This sample vapor homogeneity is a key feature of embodiments of the invention, and provides numerous advantages. More specifically, the concentration and isotopic ratios of the conditioned sample do not significantly change as the conditioned sample flows into the analysis instrument. As a result, a single measurement of the conditioned sample provides a rapid measurement that is properly representative of the original liquid sample. Another consequence of this flow uniformity is that multiple measurements of the conditioned sample can be made and averaged to improve measurement accuracy.
This desirable behavior is in sharp contrast to conventional situations where the flow of an evaporated liquid sample into the analyzer is not made uniform. In such cases: a) the entire volume of vapor must be analyzed; b) the concentration, isotopic ratios and the flow rate must each be measured (and/or accurately controlled) as a function of time during the period of gas flow; and c) the isotopic ratio of the liquid must be determined by integrating the measured gas isotopic ratio weighted by the concentration and flow rate. Steps a-c above lead to complications and inaccuracy in the isotopic ratio determination of the liquid. Additional measurements and/or controls are required (e.g., flow rate), and additional complexity and sources of error are introduced. Embodiments of the invention provide the highly significant advantage of making all of steps a-c above unnecessary.
BRIEF DESCRIPTION OF THE DRAWINGS
FIG. 1 shows an apparatus suitable for practicing embodiments of the invention.
FIG. 2 shows another apparatus suitable for practicing embodiments of the invention.
FIG. 3 shows measured water vapor concentration as a function of time from an embodiment of the invention.
FIG. 4 shows measured liquid water isotope ratios as a function of time from an embodiment of the invention.
FIG. 5 shows isotopic ratios of a water reference measured at different water vapor concentrations from an embodiment of the invention.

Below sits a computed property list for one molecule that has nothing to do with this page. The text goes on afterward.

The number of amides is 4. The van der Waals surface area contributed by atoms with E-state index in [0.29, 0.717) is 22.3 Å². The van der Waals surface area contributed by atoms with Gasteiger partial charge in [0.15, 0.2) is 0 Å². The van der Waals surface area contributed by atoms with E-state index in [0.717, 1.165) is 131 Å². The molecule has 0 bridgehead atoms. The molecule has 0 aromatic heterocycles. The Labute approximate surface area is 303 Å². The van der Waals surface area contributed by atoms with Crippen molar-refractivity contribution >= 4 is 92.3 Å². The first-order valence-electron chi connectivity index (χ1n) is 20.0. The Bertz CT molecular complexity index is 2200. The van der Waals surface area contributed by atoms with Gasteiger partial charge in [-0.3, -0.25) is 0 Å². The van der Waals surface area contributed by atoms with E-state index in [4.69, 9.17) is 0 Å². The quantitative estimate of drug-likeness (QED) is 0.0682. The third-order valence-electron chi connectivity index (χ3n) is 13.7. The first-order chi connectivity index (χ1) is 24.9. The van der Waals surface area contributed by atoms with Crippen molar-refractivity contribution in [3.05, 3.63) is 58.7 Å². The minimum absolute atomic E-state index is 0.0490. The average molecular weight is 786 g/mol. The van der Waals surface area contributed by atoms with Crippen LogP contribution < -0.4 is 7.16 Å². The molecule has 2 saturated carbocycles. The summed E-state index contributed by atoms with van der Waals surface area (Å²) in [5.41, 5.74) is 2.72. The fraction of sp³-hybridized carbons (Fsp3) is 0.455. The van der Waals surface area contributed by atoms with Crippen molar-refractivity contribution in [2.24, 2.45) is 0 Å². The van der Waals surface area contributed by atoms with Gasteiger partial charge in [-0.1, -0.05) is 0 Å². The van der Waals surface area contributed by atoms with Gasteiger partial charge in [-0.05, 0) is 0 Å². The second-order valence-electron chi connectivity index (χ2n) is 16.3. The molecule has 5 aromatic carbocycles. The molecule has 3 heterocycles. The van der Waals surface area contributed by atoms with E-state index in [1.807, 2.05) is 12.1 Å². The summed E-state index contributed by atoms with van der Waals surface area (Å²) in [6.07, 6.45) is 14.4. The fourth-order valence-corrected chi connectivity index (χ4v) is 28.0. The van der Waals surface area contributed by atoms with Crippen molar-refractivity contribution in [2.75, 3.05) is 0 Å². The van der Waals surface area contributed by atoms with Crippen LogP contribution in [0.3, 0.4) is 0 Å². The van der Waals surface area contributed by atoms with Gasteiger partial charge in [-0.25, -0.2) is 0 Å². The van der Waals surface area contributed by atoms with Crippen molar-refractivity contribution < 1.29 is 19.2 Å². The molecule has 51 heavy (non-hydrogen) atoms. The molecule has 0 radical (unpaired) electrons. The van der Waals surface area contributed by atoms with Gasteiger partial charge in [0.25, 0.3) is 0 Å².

FIG. 6 shows an example of system memory effect of liquid water samples.
FIG. 7 shows drift measurements of liquid water samples from an embodiment of the invention.
FIGS. 8a-b show calibrated water vapor isotopic ratio measurements from an embodiment of the invention.
According to embodiments of the invention, liquid samples are prepared for analysis by a method that includes:
a) admitting a first liquid sample to a sample chamber;
b) completely evaporating the first liquid sample in the sample chamber to provide sample vapor;
c) admitting a carrier gas to the sample chamber (the carrier gas can be admitted before the liquid, after the liquid, or some before and some after the liquid);
d) allowing the sample vapor and carrier gas to equilibrate for a predetermined time to provide a conditioned sample in the sample chamber; and
e) providing the conditioned sample as an output for analysis.
Preferably this predetermined time is selected so that the conditioned sample has substantially uniform sample vapor concentration and sample vapor isotopic ratio within the sample chamber. The predetermined time is such that the measurement of the conditioned sample vapor during the course of gas flow of the conditioned vapor to analysis for each liquid sample admitted to the sample chamber consistently shows substantially constant concentration and isotopic ratios. Measurements as in FIG. 3 below can be made using various equilibration times to determine the above-described "predetermined time". For example, one could perform flow uniformity measurements for various equilibration times and select the predetermined time to be the smallest of these measured equilibration times that provides a measured flow non-uniformity less than a predetermined threshold (e.g., <1%). For example, given a sample chamber of 150 milliliters volume and 2 microliters of injected liquid water, and with the sample chamber maintained at a temperature of 140 degrees centigrade, the equilibration time is typically in the range of 30 seconds to 3 minutes. Specifically, 90 seconds was used to obtain the data shown in FIG. 3. Further aspects of embodiments of the invention are most conveniently described with reference to apparatus suitable for practicing such embodiments.
FIG. 1 shows apparatus suitable for practicing embodiments of the invention. This apparatus includes a chamber 102 connected to an input valve 104, a vacuum valve 108, and a three way valve 106. When input valve 104 is open, carrier gas in input line 110 is admitted to chamber 102. When vacuum valve 108 is open, chamber 102 is connected to vacuum line 114 to purge chamber 102. Three way valve 106 can connect analysis instrument 116 either to chamber 102 or to an alternative input gas line 112. Liquid can be introduced into chamber 102 by a syringe needle 118 which pierces a septum 122 and is mechanically guided by guide 120. Liquid can be dispensed onto a target 124 disposed in the gas input of chamber 102. It is convenient to refer to the system of FIG. 1 as having an analysis instrument 116 and an evaporator that includes everything on FIG. 1 except instrument 116.